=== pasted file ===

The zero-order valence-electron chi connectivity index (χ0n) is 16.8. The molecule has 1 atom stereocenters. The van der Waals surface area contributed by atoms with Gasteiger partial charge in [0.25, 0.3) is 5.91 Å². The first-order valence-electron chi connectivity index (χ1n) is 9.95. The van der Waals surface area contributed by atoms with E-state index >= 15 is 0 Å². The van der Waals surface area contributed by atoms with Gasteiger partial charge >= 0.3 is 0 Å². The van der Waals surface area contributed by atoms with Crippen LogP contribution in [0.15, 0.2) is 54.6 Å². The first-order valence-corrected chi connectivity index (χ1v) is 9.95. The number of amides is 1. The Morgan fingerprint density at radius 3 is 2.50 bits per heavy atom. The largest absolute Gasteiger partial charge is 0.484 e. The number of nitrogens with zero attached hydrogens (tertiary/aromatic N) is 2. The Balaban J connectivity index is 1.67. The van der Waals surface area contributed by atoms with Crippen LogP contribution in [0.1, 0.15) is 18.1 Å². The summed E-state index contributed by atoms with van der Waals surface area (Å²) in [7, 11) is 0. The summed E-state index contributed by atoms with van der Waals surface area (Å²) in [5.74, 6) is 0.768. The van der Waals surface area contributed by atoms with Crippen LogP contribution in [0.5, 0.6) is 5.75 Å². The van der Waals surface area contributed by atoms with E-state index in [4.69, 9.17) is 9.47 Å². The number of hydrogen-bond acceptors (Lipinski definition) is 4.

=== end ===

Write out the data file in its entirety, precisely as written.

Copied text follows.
The zero-order valence-electron chi connectivity index (χ0n) is 16.8. The molecule has 1 atom stereocenters. The van der Waals surface area contributed by atoms with Gasteiger partial charge in [0.25, 0.3) is 5.91 Å². The first-order valence-electron chi connectivity index (χ1n) is 9.95. The van der Waals surface area contributed by atoms with E-state index >= 15 is 0 Å². The van der Waals surface area contributed by atoms with Gasteiger partial charge >= 0.3 is 0 Å². The van der Waals surface area contributed by atoms with Crippen LogP contribution in [0.15, 0.2) is 54.6 Å². The first-order valence-corrected chi connectivity index (χ1v) is 9.95. The number of amides is 1. The Morgan fingerprint density at radius 3 is 2.50 bits per heavy atom. The largest absolute Gasteiger partial charge is 0.484 e. The number of nitrogens with zero attached hydrogens (tertiary/aromatic N) is 2. The Balaban J connectivity index is 1.67. The van der Waals surface area contributed by atoms with Crippen LogP contribution in [0.1, 0.15) is 18.1 Å². The summed E-state index contributed by atoms with van der Waals surface area (Å²) in [7, 11) is 0. The summed E-state index contributed by atoms with van der Waals surface area (Å²) in [5.74, 6) is 0.768. The van der Waals surface area contributed by atoms with Crippen LogP contribution in [0.5, 0.6) is 5.75 Å². The van der Waals surface area contributed by atoms with E-state index in [4.69, 9.17) is 9.47 Å². The number of hydrogen-bond acceptors (Lipinski definition) is 4.